• Fauna


    Rupicapra rupicapra, the mountain goat was not at first solely a creature of the mountains. The species is more attached to rocky escarpments and steep slopes than high altitude. But strong human pressure on chamois made them withdraw ever higher. Coveted as a hunting target, they have found refuge here in the Ecrins National Park.

  • Fauna

    White-throated dipper

    The mountain streams relinquish their secrets to an attentive hiker. The master of this little world is a small brown, red and grey bird with a short tail and a pure white breast, separated from the darker abdomen by a light brown stripe. We can often see it in the air, flying close to the water to snap up insects. The dipper owes its name to its eating habits to find water larva, it dips its head into the water and grips the riverbed to walk against the current.

  • Fauna

    European badger

    You will often see a badger at nighttime on the edge of a path, a road or an embankment. The gentle pace and portly gait of this member of the mustelid family are reminiscent of a small bear you may get a glimpse of his black and the white stripes on his head before he hurries away. Worms, reptiles, frogs, fruit and plants are his staple diet. Families of badgers live in sometimes very extensive and very old burrows, with numerous chambers and galleries. They are tolerant animals, since they will sometimes share their home with rabbits and foxes. Badgers are among the unobtrusive neighbours whose presence goes undetected, except for their footprints made up of five nearly parallel toes and the tracks of their long claws.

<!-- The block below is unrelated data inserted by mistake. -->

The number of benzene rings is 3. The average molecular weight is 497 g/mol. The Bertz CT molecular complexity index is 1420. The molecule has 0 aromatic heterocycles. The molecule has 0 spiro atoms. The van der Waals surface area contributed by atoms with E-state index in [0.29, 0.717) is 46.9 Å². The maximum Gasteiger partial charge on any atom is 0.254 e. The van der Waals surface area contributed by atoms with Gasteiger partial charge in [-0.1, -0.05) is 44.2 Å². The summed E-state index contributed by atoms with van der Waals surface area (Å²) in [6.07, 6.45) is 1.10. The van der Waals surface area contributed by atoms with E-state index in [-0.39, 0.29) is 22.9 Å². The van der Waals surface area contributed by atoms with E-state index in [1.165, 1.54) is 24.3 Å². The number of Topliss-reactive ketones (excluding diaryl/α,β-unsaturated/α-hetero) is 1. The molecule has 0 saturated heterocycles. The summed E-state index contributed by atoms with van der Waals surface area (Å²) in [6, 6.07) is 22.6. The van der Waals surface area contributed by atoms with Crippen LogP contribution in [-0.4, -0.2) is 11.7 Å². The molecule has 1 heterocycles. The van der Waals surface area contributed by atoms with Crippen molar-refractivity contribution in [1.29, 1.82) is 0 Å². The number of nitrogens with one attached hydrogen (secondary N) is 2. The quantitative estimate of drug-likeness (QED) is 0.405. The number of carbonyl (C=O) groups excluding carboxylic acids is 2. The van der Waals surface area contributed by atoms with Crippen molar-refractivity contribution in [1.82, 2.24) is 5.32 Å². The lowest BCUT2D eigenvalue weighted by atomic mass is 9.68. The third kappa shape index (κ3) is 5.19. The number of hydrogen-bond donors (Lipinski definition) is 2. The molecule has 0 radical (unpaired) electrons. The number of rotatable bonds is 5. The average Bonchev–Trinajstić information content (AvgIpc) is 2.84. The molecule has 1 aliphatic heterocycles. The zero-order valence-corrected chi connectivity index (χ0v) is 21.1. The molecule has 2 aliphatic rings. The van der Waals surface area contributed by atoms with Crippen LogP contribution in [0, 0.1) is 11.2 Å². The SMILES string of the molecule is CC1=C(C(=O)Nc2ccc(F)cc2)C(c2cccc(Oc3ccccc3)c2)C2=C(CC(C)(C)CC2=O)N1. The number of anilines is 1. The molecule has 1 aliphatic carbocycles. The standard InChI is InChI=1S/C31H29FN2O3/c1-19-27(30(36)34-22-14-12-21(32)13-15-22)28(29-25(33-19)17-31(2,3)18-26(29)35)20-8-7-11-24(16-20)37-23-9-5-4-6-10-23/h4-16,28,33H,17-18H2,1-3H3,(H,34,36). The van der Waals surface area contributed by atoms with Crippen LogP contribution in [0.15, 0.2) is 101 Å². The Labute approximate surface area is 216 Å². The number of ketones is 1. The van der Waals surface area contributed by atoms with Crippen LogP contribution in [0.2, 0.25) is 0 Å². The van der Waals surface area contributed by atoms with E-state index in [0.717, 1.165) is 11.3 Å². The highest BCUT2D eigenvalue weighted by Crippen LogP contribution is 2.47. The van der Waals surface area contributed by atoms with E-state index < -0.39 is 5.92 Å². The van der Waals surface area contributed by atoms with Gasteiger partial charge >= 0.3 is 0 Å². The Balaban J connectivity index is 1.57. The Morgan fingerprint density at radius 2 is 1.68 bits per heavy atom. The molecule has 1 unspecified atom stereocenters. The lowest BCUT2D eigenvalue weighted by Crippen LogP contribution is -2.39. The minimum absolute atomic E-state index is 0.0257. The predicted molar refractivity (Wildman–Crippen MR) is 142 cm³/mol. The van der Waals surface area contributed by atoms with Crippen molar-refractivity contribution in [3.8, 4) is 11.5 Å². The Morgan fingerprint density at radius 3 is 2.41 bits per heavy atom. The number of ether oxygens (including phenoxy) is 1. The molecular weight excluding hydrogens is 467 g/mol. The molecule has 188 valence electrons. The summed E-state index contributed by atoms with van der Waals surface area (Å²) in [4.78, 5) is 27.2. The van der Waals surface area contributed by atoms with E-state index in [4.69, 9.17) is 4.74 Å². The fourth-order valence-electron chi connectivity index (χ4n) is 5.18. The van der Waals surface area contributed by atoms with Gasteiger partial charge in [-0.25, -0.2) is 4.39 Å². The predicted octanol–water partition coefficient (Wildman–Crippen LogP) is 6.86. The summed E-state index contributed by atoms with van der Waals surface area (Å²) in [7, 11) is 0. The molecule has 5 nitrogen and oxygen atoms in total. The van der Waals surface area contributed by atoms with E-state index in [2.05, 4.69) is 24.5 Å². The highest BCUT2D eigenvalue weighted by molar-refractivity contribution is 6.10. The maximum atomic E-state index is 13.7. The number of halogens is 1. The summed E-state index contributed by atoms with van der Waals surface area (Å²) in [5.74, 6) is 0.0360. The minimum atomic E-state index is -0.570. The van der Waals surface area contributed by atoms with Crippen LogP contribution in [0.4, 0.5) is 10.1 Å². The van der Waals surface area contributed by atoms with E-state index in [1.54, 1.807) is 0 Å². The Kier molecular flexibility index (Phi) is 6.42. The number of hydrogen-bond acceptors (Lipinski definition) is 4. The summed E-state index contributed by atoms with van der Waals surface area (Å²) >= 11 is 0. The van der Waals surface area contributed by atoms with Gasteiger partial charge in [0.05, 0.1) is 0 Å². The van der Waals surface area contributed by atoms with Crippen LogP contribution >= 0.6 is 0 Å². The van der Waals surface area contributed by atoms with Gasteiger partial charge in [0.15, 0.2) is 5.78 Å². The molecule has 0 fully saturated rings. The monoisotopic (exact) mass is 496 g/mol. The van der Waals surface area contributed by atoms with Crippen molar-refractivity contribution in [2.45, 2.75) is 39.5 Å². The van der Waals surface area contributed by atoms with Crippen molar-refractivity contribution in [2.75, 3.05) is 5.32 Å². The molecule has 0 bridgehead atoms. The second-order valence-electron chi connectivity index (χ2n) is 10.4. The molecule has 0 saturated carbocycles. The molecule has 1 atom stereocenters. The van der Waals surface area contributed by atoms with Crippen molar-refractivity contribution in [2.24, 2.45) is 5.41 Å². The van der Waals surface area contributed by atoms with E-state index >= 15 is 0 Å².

Altimetric profile

Sensitive areas

Along your trek, you will go through sensitive areas related to the presence of a specific species or environment. In these areas, an appropriate behaviour allows to contribute to their preservation. For detailed information, specific forms are accessible for each area.

Golden eagle

Impacted practices:
Aerial, , Vertical
Sensitivity periods:
Parc National des Écrins
Julien Charron

Information desks

Information center "Col du Lautaret" (summer only)

Col du Lautaret, 05220 Le Monêtier-les-bains 92 24 49 74

Under the gaze of the Meije (3983 m) and surrounded by beautiful meadows celebrated in the great names of botany, the former hospice of the Lautaret called "refuge Napoleon" houses the reception and information Park center - Projections, documentation, books of the Park. Accessible to people with reduced mobility. Free admission.

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Information center "le Casset" (summer only)

Le Casset, 05220 Le Monêtier-les-bains 92 24 53 27

At the entrance of the hamlet of "le Casset" and near the core zone of the Park, a stop before or after your walk... Projections, documentation, books of the Park. Free admission. All animations of the Park are free unless otherwise stated.

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Parc national des Ecrins